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Reviews » DVD Video Reviews » Baseball's Seasons: The 1980s
Baseball's Seasons: The 1980s
A&E Video // Unrated // August 12, 2014
List Price: $19.98 [Buy now and save at Amazon]
Review by Ryan Keefer | posted September 7, 2014 | E-mail the Author
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The Show:

Major League Baseball during the 1980s saw a variety of moments; it saw records broken, it saw an unsettled work environment for its players, it saw issues with its free agency and some substance abuse, but the highs and lows just in this decade alone were fascinating to experience at the time when I was a fan. Now that there is an MLB Network, seeing some of these events play out in a series called "Baseball's Seasons" was fascinating to a degree.

Narrated by Curt Chaplin, the folks at MLB Video, A&E and Lionsgate have compiled the episodes of "Seasons" in a straightforward format, including the hour-long episodes that chronicle the 1980-1989 seasons. With a mix of vintage footage and interviews from those figures who were part of the history, each segment is a pleasant look at the season it is focused on, going from Spring Training until the last out of the World Series.

I was taken aback when the specials would look at the warts of Major League Baseball, starting with the strike in 1981 and the blowback the sport received from the fans as a result. But soon the show switches over to moments such as when the Baltimore Orioles lost to the Milwaukee Brewers in a playoff at the end of the 1982 season and the Orioles fans applauded Weaver, who had previously announced he would be retiring. Seeing the show cover that moment and others was a fond look back for a fan who has since renounced baseball.

And to the credit of Seasons, it could very easily have gotten swept up in the nostalgia of the moment like the Detroit Tigers' insane run of winning in the first two months of the season, or George Brett's chase of being the first person to hit .400 in a year in almost a half century. But it sticks to the overall theme of covering the highlights and an occasional lowlight, interviewing players that changed teams, or threw a no-hitter, or took over the record for most strikeouts all-time by a pitcher. Baseball's Seasons was something that was very difficult to fail in terms of producing, and MLB Video took the safe route and was rewarded.

So yeah, Baseball's Seasons covered each of the years of Major League Baseball in the 1980s and did so without getting overly distracted by anecdotes of a particular year which would be considered potentially boring by the viewer. It looks at the previous year for a moment, the promise of the year with several candidates set to potentially enjoy the World Series trophy, and gets a chance to look at the winner of said trophy at the end, with some timely and nostalgic remembrances thrown in for good measure. The show handles the job without fumbling it, and the DVDs follow suit in that regard.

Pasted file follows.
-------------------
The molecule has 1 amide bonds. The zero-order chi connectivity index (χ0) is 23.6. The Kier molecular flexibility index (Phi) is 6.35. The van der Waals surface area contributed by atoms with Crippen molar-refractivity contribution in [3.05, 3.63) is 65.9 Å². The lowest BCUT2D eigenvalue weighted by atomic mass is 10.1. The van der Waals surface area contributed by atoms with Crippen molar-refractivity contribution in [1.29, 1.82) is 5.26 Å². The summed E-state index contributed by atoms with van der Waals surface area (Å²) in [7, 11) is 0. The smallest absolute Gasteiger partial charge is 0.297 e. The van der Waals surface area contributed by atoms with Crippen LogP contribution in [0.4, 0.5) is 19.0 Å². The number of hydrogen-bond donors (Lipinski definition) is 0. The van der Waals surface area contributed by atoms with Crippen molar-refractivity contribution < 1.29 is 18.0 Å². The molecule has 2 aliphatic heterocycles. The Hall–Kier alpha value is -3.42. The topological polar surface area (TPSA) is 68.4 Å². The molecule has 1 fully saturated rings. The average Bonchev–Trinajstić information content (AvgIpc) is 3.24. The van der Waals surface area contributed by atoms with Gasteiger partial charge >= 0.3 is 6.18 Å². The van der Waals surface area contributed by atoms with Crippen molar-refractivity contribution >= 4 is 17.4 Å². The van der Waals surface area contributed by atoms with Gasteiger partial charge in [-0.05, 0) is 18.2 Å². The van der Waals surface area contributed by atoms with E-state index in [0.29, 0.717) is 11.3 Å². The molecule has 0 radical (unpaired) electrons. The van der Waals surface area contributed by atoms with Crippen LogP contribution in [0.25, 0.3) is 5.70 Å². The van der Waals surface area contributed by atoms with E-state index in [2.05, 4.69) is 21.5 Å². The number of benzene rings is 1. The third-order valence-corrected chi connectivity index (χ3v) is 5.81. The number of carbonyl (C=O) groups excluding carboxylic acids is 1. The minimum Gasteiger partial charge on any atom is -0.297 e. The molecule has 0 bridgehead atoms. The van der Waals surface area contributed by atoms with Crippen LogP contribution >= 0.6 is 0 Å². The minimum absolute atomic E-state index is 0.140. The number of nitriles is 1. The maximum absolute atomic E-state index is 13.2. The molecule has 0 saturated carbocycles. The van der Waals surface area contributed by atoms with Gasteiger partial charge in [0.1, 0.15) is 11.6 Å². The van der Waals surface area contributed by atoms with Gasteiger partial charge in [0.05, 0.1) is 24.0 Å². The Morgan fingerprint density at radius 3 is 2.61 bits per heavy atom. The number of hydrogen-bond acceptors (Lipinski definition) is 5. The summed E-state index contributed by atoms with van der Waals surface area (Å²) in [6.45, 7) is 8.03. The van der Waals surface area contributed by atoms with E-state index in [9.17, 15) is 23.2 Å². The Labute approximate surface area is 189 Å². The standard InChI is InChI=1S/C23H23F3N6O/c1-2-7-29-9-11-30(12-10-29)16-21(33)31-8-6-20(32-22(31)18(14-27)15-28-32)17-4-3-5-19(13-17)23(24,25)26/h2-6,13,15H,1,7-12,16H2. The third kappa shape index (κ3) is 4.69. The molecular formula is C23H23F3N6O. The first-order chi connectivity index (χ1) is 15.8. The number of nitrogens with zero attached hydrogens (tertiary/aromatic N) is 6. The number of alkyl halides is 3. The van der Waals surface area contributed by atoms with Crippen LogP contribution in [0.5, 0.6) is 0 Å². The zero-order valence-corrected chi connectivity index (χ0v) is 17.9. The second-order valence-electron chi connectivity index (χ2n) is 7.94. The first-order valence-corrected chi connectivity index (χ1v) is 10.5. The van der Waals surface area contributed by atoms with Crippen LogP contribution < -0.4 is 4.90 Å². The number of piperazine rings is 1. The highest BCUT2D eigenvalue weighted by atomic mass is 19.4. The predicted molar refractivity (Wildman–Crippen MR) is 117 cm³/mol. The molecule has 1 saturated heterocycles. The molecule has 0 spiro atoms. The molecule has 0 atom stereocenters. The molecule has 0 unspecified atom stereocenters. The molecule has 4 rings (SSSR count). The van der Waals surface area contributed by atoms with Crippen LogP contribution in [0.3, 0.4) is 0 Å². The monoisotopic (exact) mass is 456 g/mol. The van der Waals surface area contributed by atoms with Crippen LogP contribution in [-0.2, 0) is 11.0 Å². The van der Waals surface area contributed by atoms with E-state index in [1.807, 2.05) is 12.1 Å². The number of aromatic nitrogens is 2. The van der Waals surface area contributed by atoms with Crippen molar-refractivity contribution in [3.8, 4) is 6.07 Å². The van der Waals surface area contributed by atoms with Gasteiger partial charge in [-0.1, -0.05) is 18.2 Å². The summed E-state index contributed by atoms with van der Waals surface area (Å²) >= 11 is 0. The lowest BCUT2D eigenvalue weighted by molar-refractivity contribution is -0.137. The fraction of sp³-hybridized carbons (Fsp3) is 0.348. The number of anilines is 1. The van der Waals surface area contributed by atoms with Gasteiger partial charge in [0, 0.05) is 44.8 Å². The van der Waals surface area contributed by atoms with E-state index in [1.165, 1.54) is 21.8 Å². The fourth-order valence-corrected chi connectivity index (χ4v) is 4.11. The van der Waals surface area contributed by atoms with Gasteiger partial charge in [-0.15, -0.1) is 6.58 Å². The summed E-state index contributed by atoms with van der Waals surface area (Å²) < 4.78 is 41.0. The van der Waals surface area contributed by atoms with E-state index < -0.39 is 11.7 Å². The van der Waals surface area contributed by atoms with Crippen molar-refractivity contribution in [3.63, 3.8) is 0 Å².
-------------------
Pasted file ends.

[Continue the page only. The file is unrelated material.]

The Discs:
The Video:

The episodes are spread over three discs, all of which are presented in 1.78:1 anamorphic widescreen in all of its reformatted goodness. The interview segments that are modern look good and if nothing else, made me wistful that guys like Gary Carter and Weaver are no longer with us (cue the sigh). There are some flecks or objects in the print, though I would presume this is inherent in the source material being used. Overall, it looks like a straightforward reproduction of the broadcast episodes and they look fine.

The Sound:

Surprisingly, each of the episodes is graced with a Dolby Digital 5.1 surround track and while appreciated, the soundtrack does not get a lot to do over the course of all ten episodes. Dialogue sounds consistent and the listening experience lacks any memorable moments of channel panning or directional effects to communicate immersion. The source material is older and it sounds as good as it is liable to during these discs.

Extras:

Nothing of note other than the episodes.

Final Thoughts:

From MLB Video, Baseball's Seasons looks at the 1980s without forcing you to do cocaine in the restroom or listen to Jan Hammer, both of which are net positives. That the set of episodes has enough interviews with players of the era and highlights of same makes it solid if not unspectacular storytelling, one that carries "America's Pastime" admirably and without any real gripe to host. Technically, the discs are fine and from a bonus material perspective, one should not ask for too much and you get just that. But if you are a fan of these shows, I would just DVR them for the look back, the disc release is a tad unnecessary.

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